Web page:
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Commemorative South African rand banknotes sit on display in Pretoria, South Africa, on Friday, July 13, 2018. The new notes and coins are being introduced to commemorate the life of Mandela, the nation’s first black president, who would have turned 100 on July 18. Photographer: Waldo Swiegers/Bloomberg(bloomberg)
(Bloomberg) -- Hardly any emerging-market currencies were spared from Turkey’s troubles, putting an index that tracks the units on course for its biggest four-day drop since 2016 as appetite for risky assets dried up.
The MSCI Emerging Markets Currency Index fell to the lowest level in more than a year on Monday after President Recep Tayyip Erdogan showed no signs of backing down in a standoff with the U.S. administration, deepening concern that Turkey is sliding toward a full-blown financial crisis. The lira sank as much as 11 percent, the rand 9.4 percent and Mexico’s peso 2.4 percent.
The lira’s slide “may fuel volatility in emerging-market assets and dampen investor sentiment in the near term, as markets are already skittish,” said Kerry Craig, global market strategist at J.P. Morgan Asset Management in Melbourne. “But the drivers of the lira’s decline are very specific to Turkey -– therefore it should not derail the positive fundamentals in other emerging markets over a longer term.”
The lira has lost about 30 percent this month after the U.S. sanctioned two ministers in President Recep Tayyip Erdogan’s government in a dispute over the continued detention of an American pastor in Turkey, prompting a market meltdown. The currency pared losses temporarily after the central bank announced a list of measures, which it says will support financial stability and proper functioning of markets. The steps included a cut to bank’s reserve requirements in a bid to boost liquidity.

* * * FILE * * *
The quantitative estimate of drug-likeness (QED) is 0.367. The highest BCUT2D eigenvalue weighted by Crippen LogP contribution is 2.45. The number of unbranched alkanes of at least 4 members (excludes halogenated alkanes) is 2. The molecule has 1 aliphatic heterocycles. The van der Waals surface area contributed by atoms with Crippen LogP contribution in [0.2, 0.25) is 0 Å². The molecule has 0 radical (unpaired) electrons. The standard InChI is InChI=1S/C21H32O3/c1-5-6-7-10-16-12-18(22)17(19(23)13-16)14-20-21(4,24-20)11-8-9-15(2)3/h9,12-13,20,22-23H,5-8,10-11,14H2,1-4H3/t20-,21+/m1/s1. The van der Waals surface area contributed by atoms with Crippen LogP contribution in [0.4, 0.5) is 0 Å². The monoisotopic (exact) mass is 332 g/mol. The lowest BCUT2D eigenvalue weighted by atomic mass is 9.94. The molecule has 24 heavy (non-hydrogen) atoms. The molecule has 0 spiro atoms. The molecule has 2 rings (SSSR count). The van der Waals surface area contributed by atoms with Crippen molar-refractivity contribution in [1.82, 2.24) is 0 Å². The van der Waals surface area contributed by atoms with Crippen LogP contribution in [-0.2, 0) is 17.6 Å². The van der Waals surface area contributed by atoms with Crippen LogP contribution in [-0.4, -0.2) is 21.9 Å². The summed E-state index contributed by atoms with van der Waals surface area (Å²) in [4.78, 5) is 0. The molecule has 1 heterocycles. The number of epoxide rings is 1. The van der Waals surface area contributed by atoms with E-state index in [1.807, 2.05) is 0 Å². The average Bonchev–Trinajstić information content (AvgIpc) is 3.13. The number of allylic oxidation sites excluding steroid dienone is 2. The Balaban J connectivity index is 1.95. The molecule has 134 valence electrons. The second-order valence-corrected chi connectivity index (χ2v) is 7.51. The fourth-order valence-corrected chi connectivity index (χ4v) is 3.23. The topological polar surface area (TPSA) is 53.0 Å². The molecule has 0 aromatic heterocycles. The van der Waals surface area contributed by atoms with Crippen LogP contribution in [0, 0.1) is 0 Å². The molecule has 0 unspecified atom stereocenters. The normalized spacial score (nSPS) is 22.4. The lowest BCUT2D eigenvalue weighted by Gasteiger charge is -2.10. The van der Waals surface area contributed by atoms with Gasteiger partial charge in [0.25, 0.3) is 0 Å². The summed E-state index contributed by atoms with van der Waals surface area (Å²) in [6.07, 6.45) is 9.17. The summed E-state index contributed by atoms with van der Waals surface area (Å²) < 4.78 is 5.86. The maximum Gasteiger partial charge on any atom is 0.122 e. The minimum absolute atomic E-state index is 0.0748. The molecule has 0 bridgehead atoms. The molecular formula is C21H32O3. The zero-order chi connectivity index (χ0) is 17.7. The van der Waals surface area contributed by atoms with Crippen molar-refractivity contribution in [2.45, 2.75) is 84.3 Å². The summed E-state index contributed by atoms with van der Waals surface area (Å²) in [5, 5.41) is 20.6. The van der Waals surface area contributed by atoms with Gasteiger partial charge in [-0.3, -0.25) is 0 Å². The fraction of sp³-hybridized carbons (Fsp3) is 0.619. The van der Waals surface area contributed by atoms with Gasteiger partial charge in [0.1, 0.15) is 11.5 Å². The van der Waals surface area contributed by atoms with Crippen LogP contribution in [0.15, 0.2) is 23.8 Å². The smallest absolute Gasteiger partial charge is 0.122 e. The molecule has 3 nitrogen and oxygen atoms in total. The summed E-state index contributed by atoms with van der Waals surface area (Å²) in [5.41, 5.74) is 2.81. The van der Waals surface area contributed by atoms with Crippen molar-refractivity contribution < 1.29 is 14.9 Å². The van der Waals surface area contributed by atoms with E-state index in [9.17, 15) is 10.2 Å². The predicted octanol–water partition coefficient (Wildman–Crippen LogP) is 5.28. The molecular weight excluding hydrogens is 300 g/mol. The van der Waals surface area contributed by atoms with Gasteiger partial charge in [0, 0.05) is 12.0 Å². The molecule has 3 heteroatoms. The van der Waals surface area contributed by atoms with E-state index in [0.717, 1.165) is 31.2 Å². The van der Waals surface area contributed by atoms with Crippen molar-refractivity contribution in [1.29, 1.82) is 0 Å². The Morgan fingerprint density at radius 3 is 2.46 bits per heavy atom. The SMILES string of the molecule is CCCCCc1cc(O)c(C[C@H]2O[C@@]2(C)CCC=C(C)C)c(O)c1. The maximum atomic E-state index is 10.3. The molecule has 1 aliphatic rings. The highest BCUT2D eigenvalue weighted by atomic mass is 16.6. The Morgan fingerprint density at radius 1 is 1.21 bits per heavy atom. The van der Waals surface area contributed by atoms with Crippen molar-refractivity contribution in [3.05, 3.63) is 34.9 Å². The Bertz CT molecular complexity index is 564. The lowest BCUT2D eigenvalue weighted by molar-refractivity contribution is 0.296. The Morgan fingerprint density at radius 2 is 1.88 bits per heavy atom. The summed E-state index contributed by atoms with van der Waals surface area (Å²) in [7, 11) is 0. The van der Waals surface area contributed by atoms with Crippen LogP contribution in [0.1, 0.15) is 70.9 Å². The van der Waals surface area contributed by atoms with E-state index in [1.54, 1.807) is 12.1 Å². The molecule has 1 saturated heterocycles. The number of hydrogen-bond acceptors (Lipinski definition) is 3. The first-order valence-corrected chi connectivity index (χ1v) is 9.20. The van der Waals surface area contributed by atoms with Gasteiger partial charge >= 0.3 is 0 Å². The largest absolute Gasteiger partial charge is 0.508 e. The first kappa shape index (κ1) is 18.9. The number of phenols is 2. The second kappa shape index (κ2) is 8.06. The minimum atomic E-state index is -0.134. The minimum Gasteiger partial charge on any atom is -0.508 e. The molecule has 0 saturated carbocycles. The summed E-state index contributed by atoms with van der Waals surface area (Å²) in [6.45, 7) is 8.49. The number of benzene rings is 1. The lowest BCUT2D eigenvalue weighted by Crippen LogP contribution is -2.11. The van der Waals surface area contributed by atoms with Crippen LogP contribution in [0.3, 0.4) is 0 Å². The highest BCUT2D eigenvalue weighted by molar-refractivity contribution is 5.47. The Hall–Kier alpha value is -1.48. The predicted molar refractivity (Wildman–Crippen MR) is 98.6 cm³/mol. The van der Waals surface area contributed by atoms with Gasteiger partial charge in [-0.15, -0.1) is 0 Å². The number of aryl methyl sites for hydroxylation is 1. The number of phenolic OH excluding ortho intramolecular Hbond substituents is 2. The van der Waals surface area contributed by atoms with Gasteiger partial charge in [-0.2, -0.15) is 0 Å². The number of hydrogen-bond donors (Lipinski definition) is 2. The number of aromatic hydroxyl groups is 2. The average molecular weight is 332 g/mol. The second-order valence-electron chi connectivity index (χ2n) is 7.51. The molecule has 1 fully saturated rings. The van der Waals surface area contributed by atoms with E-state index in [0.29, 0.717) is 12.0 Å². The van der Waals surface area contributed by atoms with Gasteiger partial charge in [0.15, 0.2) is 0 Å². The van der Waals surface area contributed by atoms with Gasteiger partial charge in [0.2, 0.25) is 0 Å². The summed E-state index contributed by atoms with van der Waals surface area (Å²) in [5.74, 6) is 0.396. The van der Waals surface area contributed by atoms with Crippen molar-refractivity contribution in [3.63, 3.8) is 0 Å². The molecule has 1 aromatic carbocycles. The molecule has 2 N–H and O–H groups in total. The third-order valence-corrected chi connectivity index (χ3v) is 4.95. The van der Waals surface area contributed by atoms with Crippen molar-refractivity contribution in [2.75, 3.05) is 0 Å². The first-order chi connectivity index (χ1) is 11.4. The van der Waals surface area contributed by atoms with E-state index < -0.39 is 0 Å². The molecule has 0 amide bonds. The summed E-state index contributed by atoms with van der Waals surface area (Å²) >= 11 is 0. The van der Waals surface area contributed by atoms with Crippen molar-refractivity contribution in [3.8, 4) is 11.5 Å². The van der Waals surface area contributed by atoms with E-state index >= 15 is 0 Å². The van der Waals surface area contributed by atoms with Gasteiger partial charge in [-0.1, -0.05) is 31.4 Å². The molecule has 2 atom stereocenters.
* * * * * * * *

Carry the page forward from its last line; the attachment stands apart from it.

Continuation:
Investors were already cautious about emerging markets as the prospect of a global trade war compounded concerns about a more hawkish Federal Reserve and European Central Bank. In South Africa, uncertainty about the ruling party’s policies on land and mining has also contributed to the rand slumping 14 percent against the dollar this year.
“The rand should continue to be influenced by the Turkish lira crisis through the sentiment channel,” Societe Generale SA strategist Jason Daw wrote in a research note. “Until the lira stabilizes, the prospects for the South African currency are not encouraging.”
Emerging Asian foreign-exchange markets were also hit, though to a lesser degree. India’s rupee dropped to a new record, while the Indonesian rupiah slumped 0.8 percent.
Healthy foreign-exchange reserves and robust fundamentals mean Asia’s emerging economies are in a strong position to withstand any external shocks, said Trinh Nguyen, a senior economist for emerging-market Asia at Natixis Asia Ltd. in Hong Kong.
Goldman Sachs Group Inc.’s spillover index shows that the contagion from Turkey’s crisis will probably be limited. With the exception of Russia’s ruble, recent moves in developing-nation currencies have generally been smaller than what the gauge predicted despite the Turkish lira’s plunge, it said in a report dated Aug. 10. It used analysis of the recent slump in Argentina’s peso to estimate the lira’s impact on its emerging-market peers.
--With assistance from Enda Curran.
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